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Prevalence and Clinical Relevance of Extracardiac Findings in Cardiovascular Magnetic Resonance Imaging

Mantini, Cesare; Mastrodicasa, Domenico; Bianco, Francesco; Bucciarelli, Valentina; Scarano, Michele; Mannetta, Gianluca; Gabrielli, Daniela; Gallina, Sabina; Petersen, Steffen E. and Ricci, Fabrizio LU , et al. (2019) In Journal of Thoracic Imaging 34(1). p.48-55
Abstract

Purpose: To assess the prevalence of extracardiac findings (ECF) during cardiovascular magnetic resonance (CMR) examinations and their downstream effect on clinical management. Materials and Methods: We retrospectively identified 500 consecutive patients. Trans-axial balanced steady-state free precession nongated images acquired from the upper thorax to the upper abdomen were evaluated independently by 2 radiologists. ECF were classified as nonsignificant (benign, with no need for further investigation), significant (mandatory to be reported/monitored), and major (clinically remarkable pathology, mandatory to be reported/investigated/treated). Fifteen-month clinical follow-up information was collected through hospital records. Results:... (More)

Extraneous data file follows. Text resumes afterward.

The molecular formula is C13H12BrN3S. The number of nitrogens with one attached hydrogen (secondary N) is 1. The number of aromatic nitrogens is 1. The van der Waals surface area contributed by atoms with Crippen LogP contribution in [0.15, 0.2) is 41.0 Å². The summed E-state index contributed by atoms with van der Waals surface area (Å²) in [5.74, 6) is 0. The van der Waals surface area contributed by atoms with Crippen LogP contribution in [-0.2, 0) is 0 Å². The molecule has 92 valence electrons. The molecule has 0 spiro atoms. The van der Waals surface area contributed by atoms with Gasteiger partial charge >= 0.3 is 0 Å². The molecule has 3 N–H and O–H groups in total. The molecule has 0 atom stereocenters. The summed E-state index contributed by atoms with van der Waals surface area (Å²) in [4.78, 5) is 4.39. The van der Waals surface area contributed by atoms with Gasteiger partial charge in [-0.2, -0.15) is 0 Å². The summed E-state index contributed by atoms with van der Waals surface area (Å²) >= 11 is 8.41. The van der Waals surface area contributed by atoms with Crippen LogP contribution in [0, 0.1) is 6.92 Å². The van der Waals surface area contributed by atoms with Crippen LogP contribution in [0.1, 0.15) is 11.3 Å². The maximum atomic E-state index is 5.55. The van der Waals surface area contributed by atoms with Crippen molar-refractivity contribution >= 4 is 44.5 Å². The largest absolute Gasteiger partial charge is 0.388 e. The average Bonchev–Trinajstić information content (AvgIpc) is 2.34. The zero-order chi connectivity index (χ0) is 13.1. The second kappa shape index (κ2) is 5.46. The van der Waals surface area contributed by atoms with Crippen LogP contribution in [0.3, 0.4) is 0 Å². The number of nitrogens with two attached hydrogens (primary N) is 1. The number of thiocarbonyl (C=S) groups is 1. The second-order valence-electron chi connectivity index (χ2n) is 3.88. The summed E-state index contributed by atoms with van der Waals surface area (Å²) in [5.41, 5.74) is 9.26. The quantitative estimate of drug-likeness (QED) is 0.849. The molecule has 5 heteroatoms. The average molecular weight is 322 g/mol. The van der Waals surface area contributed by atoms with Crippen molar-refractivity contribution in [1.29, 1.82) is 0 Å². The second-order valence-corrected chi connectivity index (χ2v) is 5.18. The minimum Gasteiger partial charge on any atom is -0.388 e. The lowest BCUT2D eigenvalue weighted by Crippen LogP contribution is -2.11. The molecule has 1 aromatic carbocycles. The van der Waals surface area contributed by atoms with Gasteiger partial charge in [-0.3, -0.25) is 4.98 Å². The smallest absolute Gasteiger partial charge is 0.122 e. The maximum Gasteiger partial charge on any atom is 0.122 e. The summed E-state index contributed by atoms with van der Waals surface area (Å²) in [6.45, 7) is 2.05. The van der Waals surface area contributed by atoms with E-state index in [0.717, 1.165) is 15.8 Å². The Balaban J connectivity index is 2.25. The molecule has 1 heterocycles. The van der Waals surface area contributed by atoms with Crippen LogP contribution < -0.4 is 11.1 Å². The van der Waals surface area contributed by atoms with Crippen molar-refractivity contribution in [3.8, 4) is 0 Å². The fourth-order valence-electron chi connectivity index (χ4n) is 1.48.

Purpose: To assess the prevalence of extracardiac findings (ECF) during cardiovascular magnetic resonance (CMR) examinations and their downstream effect on clinical management. Materials and Methods: We retrospectively identified 500 consecutive patients. Trans-axial balanced steady-state free precession nongated images acquired from the upper thorax to the upper abdomen were evaluated independently by 2 radiologists. ECF were classified as nonsignificant (benign, with no need for further investigation), significant (mandatory to be reported/monitored), and major (clinically remarkable pathology, mandatory to be reported/investigated/treated). Fifteen-month clinical follow-up information was collected through hospital records. Results: Of 500 patients, 108 (21.6%) showed a total of 153 ECF: 59 (11.8% of the entire study population; 38.5% of all ECF) nonsignificant, 76 (15.2%; 49.7%) significant, and 18 (3.6%; 11.8%) major ECF. The most frequent ECF were pleural effusion, hepatic cyst, renal cyst, and ascending aorta dilatation. Of 94 significant and major ECF, 46 were previously unknown and more common in older patients. Newly diagnosed major ECF (n=11, 2.2% of the entire study population, and 7.2% of all ECF)-including 5 tumors (1% of study population)-were confirmed by downstream evaluations and required specific treatment. Patients with major ECF were significantly older than patients without with major ECF. Newly diagnosed clinically significant and major ECF prompted downstream diagnostic tests in 44% and 100% of cases, respectively. Conclusions: The detection of significant and major ECF is common during CMR reporting. The knowledge and the correct identification of most frequent ECF enable earlier diagnoses and faster treatment initiation of unknown extracardiac pathologies in patients referred to CMR imaging.